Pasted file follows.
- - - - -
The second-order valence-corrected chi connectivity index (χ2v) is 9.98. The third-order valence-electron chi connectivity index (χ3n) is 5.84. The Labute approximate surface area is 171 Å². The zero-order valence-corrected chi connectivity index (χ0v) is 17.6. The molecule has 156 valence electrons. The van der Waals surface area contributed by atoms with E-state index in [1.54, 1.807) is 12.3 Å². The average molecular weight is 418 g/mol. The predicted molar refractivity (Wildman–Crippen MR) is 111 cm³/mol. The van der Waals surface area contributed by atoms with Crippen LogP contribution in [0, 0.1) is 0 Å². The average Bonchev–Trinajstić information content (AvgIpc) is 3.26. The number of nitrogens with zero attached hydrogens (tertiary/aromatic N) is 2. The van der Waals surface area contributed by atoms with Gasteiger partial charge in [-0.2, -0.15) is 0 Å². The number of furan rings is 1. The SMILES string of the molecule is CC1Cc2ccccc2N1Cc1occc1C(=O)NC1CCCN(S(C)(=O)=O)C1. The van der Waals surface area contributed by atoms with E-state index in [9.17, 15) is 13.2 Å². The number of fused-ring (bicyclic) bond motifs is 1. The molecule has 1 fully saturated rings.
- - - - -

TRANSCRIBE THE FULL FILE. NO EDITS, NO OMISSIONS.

The second-order valence-corrected chi connectivity index (χ2v) is 9.98. The third-order valence-electron chi connectivity index (χ3n) is 5.84. The Labute approximate surface area is 171 Å². The zero-order valence-corrected chi connectivity index (χ0v) is 17.6. The molecule has 156 valence electrons. The van der Waals surface area contributed by atoms with E-state index in [1.54, 1.807) is 12.3 Å². The average molecular weight is 418 g/mol. The predicted molar refractivity (Wildman–Crippen MR) is 111 cm³/mol. The van der Waals surface area contributed by atoms with Crippen LogP contribution in [0, 0.1) is 0 Å². The average Bonchev–Trinajstić information content (AvgIpc) is 3.26. The number of nitrogens with zero attached hydrogens (tertiary/aromatic N) is 2. The van der Waals surface area contributed by atoms with Gasteiger partial charge in [-0.2, -0.15) is 0 Å². The number of furan rings is 1. The SMILES string of the molecule is CC1Cc2ccccc2N1Cc1occc1C(=O)NC1CCCN(S(C)(=O)=O)C1. The van der Waals surface area contributed by atoms with E-state index in [9.17, 15) is 13.2 Å². The number of fused-ring (bicyclic) bond motifs is 1. The molecule has 1 fully saturated rings.